Jan 13, 2022, 11:00 AM, Posted by
The pandemic, renewed attention to racial justice, climate threats, and evolving technology herald huge changes in the nature of work. To center equity in that shift, policies, practices, and culture need to change, too.
When the COVID-19 pandemic took hold in early 2020, the workplace almost instantly transformed. Many people began working remotely and long commutes vanished. Despite heightened anxiety and danger, the public health emergency ushered in unexpected benefits for some in the form of flexibility, accommodations to family life, and recognition of “whole person” needs.
In frontline settings, such as healthcare, grocery stores, public transit systems, and manufacturing sites, the situation was drastically different. While the workers who kept these essential services operating were rightly touted as heroes, many had little choice but to risk infection, hospitalization, and death to keep the lights on for the rest of us.
These very different experiences show the challenges we face as the structure and nature of work evolves. How the risks and opportunities are distributed in that emerging future will largely depend on the decisions we make as a society.
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Jan 4, 2022, 11:00 AM, Posted by
Can we break free from a history of racism that has taken a brutal toll on health? These trailblazers offer hope through their efforts to advance racial justice and health equity.
In 1966 our nation’s great civil rights leader, Dr. Martin Luther King Jr., proclaimed that of all the forms of inequality, injustice in health is the most shocking and inhuman. All these years later, this remains painfully true.
Study after study documents racism's brutal impact on health. Compared to White women, Black women are 3 to 4 times more likely to die in pregnancy, childbirth, or within a year after giving birth; Indigenous women face that prospect 2 to 3 times more often than Whites. Black and Latino adults disproportionately report being treated unfairly in healthcare settings because of their race or ethnicity and Blacks experience adverse patient safety events more frequently, even in the same hospital and with comparable insurance coverage. Even the consequences of climate change do their greatest damage to people of color, who are consistently exposed to higher levels of air pollution, live in hotter neighborhoods, and face greater food insecurity as agricultural patterns shift.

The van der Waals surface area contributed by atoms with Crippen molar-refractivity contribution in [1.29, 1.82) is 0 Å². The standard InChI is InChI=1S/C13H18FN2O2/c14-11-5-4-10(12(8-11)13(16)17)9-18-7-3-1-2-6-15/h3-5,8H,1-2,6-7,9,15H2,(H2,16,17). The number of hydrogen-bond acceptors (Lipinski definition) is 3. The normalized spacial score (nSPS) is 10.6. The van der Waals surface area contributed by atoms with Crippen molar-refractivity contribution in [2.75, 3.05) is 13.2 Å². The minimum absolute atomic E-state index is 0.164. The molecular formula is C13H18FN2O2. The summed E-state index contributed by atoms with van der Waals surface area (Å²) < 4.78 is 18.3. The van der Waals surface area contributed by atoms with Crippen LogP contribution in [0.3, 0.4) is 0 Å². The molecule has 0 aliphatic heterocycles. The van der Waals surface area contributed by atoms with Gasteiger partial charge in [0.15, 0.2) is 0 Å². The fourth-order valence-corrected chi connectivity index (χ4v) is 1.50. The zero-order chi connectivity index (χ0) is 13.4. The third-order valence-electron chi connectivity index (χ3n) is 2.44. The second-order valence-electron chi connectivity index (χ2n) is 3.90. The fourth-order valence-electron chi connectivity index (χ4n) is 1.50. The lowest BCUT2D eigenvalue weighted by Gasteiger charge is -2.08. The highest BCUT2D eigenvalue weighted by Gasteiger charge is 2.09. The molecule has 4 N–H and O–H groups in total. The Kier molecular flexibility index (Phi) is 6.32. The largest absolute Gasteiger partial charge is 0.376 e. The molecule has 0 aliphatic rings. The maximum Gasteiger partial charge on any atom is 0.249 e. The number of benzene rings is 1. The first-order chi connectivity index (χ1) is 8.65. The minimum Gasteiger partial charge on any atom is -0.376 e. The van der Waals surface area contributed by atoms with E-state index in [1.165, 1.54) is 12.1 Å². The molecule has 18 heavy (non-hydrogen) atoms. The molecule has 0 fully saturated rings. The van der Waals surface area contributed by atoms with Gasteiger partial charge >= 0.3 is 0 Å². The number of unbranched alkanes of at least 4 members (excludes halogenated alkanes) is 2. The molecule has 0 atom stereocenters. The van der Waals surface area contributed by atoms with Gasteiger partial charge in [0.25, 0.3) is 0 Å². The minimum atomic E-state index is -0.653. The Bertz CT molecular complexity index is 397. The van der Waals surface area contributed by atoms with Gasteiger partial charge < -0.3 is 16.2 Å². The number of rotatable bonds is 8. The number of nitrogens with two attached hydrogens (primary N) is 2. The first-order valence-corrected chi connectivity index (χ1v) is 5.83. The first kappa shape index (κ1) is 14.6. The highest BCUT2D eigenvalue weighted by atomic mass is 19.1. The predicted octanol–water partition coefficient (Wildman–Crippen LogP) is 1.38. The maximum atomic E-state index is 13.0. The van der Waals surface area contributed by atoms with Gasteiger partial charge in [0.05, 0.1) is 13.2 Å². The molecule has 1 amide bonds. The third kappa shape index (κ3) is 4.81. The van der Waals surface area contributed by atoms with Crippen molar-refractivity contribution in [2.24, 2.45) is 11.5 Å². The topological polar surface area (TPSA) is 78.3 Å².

The impact of structural racism—the system in which our nation’s policies, institutional practices and cultural representation perpetuate racial inequity—became glaringly more visible during the COVID-19 pandemic and the racial reckoning that followed the anguishing murder of George Floyd. In an important step to advance racial equity and justice, many states and cities across the nation have declared racism a public health crisis.
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Dec 7, 2021, 1:00 PM, Posted by
Last year, Mexico took a tremendous step toward prioritizing childrens’ health by banning junk foods and sugary drinks.
“Children have the right to be in environments that are health promoting and free of unhealthy foods and drinks.” —Ana Larrañaga works with Salud Crítica, a public health advocacy organization based in Mexico City
Editor’s note: This post originally appeared on the State of Childhood Obesity website.
Last year, in the midst of the pandemic, legislators in Mexico moved swiftly to ban the sale of unhealthy foods and beverages to children.
Oaxaca was the first state to approve junk food bans.
This started as a true grassroots movement, ignited by the strong community advocacy of 13 different Indigenous groups who were determined to protect people from diabetes and obesity—and prevent the displacement of traditional foods that are deeply rooted in their culture. They fought to prohibit distributors from delivering sugary drinks and junk food to their local stores.